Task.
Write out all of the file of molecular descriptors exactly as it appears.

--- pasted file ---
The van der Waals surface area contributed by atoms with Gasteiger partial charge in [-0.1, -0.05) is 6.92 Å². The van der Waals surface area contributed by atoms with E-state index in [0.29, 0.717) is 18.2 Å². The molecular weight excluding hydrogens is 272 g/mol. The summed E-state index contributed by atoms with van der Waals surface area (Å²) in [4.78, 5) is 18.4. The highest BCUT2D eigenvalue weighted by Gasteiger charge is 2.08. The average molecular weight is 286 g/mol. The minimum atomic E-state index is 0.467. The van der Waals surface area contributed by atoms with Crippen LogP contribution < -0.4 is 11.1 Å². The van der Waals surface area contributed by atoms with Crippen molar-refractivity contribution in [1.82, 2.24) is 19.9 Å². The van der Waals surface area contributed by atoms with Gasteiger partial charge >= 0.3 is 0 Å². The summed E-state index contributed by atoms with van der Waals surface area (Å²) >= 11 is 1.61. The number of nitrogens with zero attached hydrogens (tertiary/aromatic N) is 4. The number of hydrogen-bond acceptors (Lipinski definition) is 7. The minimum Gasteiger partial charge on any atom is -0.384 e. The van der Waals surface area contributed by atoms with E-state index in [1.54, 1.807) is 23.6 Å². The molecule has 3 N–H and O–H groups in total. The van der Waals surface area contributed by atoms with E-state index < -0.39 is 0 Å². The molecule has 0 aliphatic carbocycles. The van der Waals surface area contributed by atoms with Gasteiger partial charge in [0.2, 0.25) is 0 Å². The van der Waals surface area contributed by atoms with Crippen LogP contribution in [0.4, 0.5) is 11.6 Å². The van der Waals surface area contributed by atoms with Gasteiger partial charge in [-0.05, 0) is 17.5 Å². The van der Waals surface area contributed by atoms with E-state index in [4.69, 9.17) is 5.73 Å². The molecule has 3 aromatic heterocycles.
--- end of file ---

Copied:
The van der Waals surface area contributed by atoms with Gasteiger partial charge in [-0.1, -0.05) is 6.92 Å². The van der Waals surface area contributed by atoms with E-state index in [0.29, 0.717) is 18.2 Å². The molecular weight excluding hydrogens is 272 g/mol. The summed E-state index contributed by atoms with van der Waals surface area (Å²) in [4.78, 5) is 18.4. The highest BCUT2D eigenvalue weighted by Gasteiger charge is 2.08. The average molecular weight is 286 g/mol. The minimum atomic E-state index is 0.467. The van der Waals surface area contributed by atoms with Crippen LogP contribution < -0.4 is 11.1 Å². The van der Waals surface area contributed by atoms with Crippen molar-refractivity contribution in [1.82, 2.24) is 19.9 Å². The van der Waals surface area contributed by atoms with Gasteiger partial charge >= 0.3 is 0 Å². The summed E-state index contributed by atoms with van der Waals surface area (Å²) >= 11 is 1.61. The number of nitrogens with zero attached hydrogens (tertiary/aromatic N) is 4. The number of hydrogen-bond acceptors (Lipinski definition) is 7. The minimum Gasteiger partial charge on any atom is -0.384 e. The van der Waals surface area contributed by atoms with E-state index in [1.54, 1.807) is 23.6 Å². The molecule has 3 N–H and O–H groups in total. The van der Waals surface area contributed by atoms with E-state index < -0.39 is 0 Å². The molecule has 0 aliphatic carbocycles. The van der Waals surface area contributed by atoms with Gasteiger partial charge in [0.2, 0.25) is 0 Å². The van der Waals surface area contributed by atoms with Crippen LogP contribution in [0.4, 0.5) is 11.6 Å². The van der Waals surface area contributed by atoms with Gasteiger partial charge in [-0.05, 0) is 17.5 Å². The van der Waals surface area contributed by atoms with E-state index in [4.69, 9.17) is 5.73 Å². The molecule has 3 aromatic heterocycles.